Saint Mary's University, Halifax, Nova Scotia
Demented Particulars: The Annotated Murphy by C.J. Ackerley
Edinburgh: Edinburgh University Press, 2010
With the publication of his recent Samuel Beckett and Science, C.J. Ackerley has confirmed his status as one of the world’s foremost critics of Beckett’s work. The fruit of long years of painstaking research, Ackerley’s work has begun to synthesise his vast array of knowledge into new and compelling readings of Beckett’s signature works, and the results are exhilarating. His recent essay-length contribution to theBlackwell Companion to Samuel Beckett, on the same subject, was stunning, and reveals a critic working at the height of his powers. Ackerley has fallen into a habit of producing indispensable books, as is the case with his recent Faber Companion to Samuel Beckett, with S. E. Gontarski, and so it is particularly fitting that two earlier works, The Annotated Murphy and The Annotated Watt, should be re-published. This is where it all started, and where scholars got their first real taste of what Ackerley was capable of. When Gontarski suggests, in his new preface to The Annotated Murphy, that this book “will form the starting point of all Murphy and much Beckett scholarship well into the twenty-first century” he is stating what everyone in the field knows all too well. To read either Murphy or Watt now without these companions is almost unthinkable. There is, simply, too much indispensable information here.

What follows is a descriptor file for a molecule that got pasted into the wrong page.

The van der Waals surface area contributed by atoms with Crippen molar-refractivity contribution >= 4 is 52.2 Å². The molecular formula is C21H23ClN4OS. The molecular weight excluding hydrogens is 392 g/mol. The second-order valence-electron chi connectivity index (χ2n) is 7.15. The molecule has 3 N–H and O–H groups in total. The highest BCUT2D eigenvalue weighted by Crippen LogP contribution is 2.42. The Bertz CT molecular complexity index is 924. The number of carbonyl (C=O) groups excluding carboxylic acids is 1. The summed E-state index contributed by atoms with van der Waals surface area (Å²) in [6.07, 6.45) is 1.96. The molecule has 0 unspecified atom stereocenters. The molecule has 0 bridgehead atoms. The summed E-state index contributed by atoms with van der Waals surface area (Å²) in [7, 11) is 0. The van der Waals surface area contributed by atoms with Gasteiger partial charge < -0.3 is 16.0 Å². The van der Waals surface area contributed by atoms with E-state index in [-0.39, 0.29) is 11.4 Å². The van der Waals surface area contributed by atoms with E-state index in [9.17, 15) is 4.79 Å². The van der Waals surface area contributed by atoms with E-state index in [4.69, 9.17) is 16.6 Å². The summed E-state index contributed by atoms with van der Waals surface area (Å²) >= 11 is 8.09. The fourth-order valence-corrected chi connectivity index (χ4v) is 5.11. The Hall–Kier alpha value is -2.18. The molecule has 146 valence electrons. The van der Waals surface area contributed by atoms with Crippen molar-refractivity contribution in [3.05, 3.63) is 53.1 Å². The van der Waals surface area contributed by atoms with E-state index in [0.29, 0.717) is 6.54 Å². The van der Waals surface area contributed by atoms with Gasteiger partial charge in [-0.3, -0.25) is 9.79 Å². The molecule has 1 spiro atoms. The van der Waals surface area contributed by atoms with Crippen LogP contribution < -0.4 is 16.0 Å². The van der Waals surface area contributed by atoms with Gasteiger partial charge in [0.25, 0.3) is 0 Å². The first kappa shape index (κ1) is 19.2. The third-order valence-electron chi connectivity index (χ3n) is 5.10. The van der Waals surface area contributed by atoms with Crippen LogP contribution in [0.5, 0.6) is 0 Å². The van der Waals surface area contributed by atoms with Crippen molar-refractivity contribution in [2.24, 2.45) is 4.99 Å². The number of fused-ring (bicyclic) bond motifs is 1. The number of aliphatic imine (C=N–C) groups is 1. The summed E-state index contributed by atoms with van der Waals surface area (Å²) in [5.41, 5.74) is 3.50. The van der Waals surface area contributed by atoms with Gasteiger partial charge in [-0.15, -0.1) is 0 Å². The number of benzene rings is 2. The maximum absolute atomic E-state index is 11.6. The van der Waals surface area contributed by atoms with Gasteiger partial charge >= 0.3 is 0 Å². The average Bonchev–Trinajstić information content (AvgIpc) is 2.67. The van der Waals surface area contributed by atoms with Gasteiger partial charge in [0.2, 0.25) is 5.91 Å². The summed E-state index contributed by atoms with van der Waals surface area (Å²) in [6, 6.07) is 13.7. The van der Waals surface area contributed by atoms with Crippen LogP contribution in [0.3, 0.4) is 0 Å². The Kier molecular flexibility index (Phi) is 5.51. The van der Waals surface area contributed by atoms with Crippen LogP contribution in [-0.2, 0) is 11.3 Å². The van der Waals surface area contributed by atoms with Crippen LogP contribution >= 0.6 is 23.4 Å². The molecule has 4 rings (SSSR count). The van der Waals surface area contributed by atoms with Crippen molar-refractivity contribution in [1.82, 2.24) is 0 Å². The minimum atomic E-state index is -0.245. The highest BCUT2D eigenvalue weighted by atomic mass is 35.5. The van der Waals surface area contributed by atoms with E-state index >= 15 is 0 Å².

Reading early Beckett can be daunting. He was a note-snatcher and a writer of abstruse pastiche, where any given sentence might be lifted from Saint Augustine, Spinoza, a book about Chinese music or a nineteenth-century treatise on masturbation. Beckett’s reading was as wild and wonderful as the prose he produced by way of it, and scholars like John Pilling, who have been painfully editing the archival notebooks in which much of this reading was recorded, have done a major service to Beckett studies in making that reading available to the wider world. In turn, scholars like Ackerley have built on those Herculean labours with Herculean labours of their own. Anyone approaching Murphy, but in particular anyone seeking to write about or teach the book, will want Ackerley’s text beside them. The introduction to the Murphy’s Mind section, to take just one example, provides students with a clear sense of just what is at stake in Beckett’s work: that his obscurity is not gratuitous however it might seem, at times, obnoxious to their somewhat bewildered sensibility. Open The Annotated Murphy at any page and you will learn something, e.g. “Grave’s Disease: exophthalmic goitre, a thyroid disorder occurring mostly in women, and characterized by bulging eyes, fatigue and emotional irritability. It was identified (1843) and named after Dr. Robert Graves, physician to the Meath Hospital in Dublin” (64). And so it goes.